Renewal capital matters: Comparison between Lithuania and Taiwan


  • Te-Yi Lin Tatung University
  • Lina Užienė Kaunas University of Technology
  • Carol Yeh Yun Lin National Chengchi University



national intellectual capital, renewal capital, technology advancement, competitiveness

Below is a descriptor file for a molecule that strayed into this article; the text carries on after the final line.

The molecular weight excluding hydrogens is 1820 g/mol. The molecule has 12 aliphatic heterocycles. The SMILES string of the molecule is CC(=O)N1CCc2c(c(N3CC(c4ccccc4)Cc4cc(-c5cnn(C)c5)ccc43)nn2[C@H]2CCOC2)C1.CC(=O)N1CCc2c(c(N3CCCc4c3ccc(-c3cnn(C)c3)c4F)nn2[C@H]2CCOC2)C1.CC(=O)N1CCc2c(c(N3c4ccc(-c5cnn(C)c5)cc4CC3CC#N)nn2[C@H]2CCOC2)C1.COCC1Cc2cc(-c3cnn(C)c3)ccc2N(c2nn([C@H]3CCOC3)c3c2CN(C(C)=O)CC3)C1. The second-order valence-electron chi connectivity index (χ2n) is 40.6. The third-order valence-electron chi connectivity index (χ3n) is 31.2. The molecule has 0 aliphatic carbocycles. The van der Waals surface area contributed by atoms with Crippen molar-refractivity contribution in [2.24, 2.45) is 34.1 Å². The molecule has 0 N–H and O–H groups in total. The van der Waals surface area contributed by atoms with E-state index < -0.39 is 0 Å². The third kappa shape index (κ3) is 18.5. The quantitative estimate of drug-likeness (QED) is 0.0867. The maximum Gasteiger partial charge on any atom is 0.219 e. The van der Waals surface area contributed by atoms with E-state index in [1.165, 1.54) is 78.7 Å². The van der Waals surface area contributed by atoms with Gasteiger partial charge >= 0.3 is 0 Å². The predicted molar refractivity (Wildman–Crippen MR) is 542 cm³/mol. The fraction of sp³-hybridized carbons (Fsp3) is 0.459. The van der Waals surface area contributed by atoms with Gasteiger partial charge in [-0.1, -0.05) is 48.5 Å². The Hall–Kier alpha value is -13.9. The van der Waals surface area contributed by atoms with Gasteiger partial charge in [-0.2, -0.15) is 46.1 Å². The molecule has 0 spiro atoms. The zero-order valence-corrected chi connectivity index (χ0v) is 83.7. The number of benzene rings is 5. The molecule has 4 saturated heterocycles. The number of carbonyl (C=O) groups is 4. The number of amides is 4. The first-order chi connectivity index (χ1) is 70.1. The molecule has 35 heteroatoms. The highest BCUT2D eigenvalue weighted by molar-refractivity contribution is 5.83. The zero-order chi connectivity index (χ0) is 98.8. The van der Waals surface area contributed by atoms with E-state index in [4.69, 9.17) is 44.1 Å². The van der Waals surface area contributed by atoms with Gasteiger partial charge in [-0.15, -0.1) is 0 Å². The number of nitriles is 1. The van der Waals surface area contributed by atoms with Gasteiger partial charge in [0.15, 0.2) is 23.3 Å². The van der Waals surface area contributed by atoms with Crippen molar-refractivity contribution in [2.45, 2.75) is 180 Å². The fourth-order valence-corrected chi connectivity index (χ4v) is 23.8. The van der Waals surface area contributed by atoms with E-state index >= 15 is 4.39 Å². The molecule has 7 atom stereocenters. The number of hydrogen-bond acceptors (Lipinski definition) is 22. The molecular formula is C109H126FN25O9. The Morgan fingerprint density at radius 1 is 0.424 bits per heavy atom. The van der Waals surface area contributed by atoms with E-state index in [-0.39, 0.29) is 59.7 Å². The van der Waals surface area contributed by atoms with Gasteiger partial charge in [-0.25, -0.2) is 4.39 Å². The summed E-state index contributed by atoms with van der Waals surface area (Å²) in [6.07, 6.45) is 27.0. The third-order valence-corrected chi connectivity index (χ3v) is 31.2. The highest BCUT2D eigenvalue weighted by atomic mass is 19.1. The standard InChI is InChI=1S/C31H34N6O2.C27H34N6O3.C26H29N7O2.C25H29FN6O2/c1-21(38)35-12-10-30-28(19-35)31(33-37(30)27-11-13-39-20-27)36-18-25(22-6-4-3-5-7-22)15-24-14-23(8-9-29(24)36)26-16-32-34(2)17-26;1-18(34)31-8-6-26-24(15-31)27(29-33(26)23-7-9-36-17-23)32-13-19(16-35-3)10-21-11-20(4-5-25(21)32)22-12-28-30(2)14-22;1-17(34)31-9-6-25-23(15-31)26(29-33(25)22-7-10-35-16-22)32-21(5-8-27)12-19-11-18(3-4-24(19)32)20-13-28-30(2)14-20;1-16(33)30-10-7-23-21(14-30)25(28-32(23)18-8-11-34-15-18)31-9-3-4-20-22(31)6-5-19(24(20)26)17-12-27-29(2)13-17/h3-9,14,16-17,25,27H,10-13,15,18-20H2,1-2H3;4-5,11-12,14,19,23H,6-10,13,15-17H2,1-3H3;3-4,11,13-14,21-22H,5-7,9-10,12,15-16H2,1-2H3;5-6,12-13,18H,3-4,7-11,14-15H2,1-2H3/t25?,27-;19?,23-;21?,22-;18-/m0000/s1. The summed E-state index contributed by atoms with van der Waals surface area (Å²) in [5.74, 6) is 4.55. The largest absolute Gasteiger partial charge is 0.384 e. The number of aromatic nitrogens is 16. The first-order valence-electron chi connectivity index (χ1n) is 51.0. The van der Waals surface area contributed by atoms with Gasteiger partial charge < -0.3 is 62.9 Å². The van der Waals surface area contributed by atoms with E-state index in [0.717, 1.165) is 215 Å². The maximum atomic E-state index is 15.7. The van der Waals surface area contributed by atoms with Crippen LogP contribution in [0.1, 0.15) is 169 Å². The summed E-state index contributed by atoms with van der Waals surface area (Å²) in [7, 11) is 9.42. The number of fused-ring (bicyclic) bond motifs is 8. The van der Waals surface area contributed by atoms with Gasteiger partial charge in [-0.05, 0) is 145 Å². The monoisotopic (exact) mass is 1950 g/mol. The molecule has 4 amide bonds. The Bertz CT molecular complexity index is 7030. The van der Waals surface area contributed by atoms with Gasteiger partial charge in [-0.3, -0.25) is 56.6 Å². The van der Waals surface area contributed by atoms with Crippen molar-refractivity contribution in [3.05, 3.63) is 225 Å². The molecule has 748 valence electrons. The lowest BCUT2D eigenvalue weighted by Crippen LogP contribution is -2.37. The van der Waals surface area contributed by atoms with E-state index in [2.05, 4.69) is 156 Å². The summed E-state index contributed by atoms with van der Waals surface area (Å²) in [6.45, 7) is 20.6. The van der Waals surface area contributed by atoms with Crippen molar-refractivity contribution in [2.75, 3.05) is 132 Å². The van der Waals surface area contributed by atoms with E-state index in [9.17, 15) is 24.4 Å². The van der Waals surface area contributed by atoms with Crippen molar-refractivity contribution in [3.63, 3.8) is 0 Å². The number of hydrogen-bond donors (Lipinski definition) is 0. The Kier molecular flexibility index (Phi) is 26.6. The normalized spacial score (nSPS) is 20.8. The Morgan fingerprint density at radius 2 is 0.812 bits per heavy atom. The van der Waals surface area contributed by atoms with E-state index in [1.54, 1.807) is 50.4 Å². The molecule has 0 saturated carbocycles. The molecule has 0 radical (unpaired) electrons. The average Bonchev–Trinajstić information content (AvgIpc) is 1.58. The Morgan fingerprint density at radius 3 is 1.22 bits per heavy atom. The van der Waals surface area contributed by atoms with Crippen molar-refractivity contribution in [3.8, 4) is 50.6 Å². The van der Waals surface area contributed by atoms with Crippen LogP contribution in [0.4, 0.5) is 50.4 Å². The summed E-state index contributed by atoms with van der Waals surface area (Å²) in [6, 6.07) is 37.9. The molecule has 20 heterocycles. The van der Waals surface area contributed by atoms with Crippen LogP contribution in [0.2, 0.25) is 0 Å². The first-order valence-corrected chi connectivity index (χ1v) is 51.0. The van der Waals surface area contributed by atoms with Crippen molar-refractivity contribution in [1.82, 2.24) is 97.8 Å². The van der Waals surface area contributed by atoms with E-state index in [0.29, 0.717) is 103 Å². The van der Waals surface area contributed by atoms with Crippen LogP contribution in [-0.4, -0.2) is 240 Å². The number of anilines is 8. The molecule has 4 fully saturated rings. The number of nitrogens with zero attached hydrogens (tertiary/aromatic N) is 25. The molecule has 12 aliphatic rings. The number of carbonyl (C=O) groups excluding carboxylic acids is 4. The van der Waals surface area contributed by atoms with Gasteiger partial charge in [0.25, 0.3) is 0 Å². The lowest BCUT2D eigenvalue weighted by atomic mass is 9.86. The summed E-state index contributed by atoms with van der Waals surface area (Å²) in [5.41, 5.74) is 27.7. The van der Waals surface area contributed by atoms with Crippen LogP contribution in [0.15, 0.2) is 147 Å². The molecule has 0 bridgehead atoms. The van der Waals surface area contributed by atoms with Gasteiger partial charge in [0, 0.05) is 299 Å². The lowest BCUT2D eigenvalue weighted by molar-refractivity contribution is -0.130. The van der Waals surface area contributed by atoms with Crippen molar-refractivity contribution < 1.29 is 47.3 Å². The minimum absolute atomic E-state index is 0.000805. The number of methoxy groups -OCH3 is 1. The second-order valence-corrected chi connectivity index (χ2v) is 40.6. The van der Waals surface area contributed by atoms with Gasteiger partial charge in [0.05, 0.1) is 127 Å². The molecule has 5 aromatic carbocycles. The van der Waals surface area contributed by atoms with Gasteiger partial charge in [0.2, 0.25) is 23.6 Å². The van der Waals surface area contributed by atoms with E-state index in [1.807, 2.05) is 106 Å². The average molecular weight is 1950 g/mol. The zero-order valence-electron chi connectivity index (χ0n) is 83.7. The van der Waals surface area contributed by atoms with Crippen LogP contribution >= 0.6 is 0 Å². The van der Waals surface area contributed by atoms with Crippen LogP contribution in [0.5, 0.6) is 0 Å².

In a hyper-competition era with the shadows by COVID-19 pandemic, nations as well as companies are competing for talents, high-technologies and innovations to sustain the economic performance and competitiveness. This study compares the NIC of two small economies, Lithuania and Taiwan, that both perform better than most countries during the pandemic, aiming to understand their next steps to sustain the successfulness after the pandemic. The study utilized the ELSS (Edvinsson, Lin, Stahle and Stahle) model (Stahle et al., 2015) with 48 indicators collected from the World Competitiveness Yearbook to measure the degree of NIC. Based on 20 years (2001-2020) national intellectual capital (NIC) panel data, the descriptive analysis reveals that Lithuania lags behind Taiwan renewal capital. However, Lithuania’s market capital and process capital have great improvement over the past 20 years and are catching up with those of Taiwan. The renewal capital mainly consists of R&D spending/GDP, business R&D spending, cooperation between corporations and universities, venture capital, entrepreneurship, development and application of technology and 6 other renewal relevant indicators. From the perspective of NIC, the gap of GDP per capita between Lithuania and Taiwan corresponds to the difference of renewal capital between these two countries. The results show the significance of renewal capital. Those who are unable to attract, retain talents and slow in technology renewal will not be competitive and sustainable. We suggest that Lithuania utilize its short-term NIC to boost up economic development, then invest more in talent development and technology advancement to ensure its sustainability.